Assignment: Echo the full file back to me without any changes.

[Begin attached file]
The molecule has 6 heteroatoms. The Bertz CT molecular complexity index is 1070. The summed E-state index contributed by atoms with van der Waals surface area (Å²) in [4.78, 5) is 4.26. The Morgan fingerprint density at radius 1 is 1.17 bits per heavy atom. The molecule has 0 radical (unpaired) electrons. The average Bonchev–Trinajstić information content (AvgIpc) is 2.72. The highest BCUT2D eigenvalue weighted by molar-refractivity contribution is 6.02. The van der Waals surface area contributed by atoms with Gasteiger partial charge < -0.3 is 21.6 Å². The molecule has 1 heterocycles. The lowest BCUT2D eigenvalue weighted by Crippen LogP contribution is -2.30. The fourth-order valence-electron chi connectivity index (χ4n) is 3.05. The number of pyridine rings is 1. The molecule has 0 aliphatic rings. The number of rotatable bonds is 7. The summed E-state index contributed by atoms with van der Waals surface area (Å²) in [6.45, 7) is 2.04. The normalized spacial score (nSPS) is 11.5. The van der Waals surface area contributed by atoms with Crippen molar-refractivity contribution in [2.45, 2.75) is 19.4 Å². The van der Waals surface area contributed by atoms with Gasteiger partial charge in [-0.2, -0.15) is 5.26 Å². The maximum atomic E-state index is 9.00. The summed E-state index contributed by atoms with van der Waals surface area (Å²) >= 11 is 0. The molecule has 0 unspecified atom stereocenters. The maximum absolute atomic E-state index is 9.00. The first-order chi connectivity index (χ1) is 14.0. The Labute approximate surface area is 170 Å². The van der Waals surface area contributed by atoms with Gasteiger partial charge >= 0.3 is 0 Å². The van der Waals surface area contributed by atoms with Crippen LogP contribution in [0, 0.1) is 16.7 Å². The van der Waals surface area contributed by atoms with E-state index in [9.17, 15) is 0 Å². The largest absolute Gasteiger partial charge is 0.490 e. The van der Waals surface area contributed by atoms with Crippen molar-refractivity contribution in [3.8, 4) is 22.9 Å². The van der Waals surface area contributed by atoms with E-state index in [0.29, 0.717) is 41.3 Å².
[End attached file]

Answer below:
The molecule has 6 heteroatoms. The Bertz CT molecular complexity index is 1070. The summed E-state index contributed by atoms with van der Waals surface area (Å²) in [4.78, 5) is 4.26. The Morgan fingerprint density at radius 1 is 1.17 bits per heavy atom. The molecule has 0 radical (unpaired) electrons. The average Bonchev–Trinajstić information content (AvgIpc) is 2.72. The highest BCUT2D eigenvalue weighted by molar-refractivity contribution is 6.02. The van der Waals surface area contributed by atoms with Gasteiger partial charge < -0.3 is 21.6 Å². The molecule has 1 heterocycles. The lowest BCUT2D eigenvalue weighted by Crippen LogP contribution is -2.30. The fourth-order valence-electron chi connectivity index (χ4n) is 3.05. The number of pyridine rings is 1. The molecule has 0 aliphatic rings. The number of rotatable bonds is 7. The summed E-state index contributed by atoms with van der Waals surface area (Å²) in [6.45, 7) is 2.04. The normalized spacial score (nSPS) is 11.5. The van der Waals surface area contributed by atoms with Crippen molar-refractivity contribution in [2.45, 2.75) is 19.4 Å². The van der Waals surface area contributed by atoms with Gasteiger partial charge in [-0.2, -0.15) is 5.26 Å². The maximum atomic E-state index is 9.00. The summed E-state index contributed by atoms with van der Waals surface area (Å²) >= 11 is 0. The molecule has 0 unspecified atom stereocenters. The maximum absolute atomic E-state index is 9.00. The first-order chi connectivity index (χ1) is 14.0. The Labute approximate surface area is 170 Å². The van der Waals surface area contributed by atoms with Gasteiger partial charge >= 0.3 is 0 Å². The van der Waals surface area contributed by atoms with Crippen LogP contribution in [0, 0.1) is 16.7 Å². The van der Waals surface area contributed by atoms with E-state index in [9.17, 15) is 0 Å². The largest absolute Gasteiger partial charge is 0.490 e. The van der Waals surface area contributed by atoms with Crippen molar-refractivity contribution in [3.8, 4) is 22.9 Å². The van der Waals surface area contributed by atoms with E-state index in [0.29, 0.717) is 41.3 Å².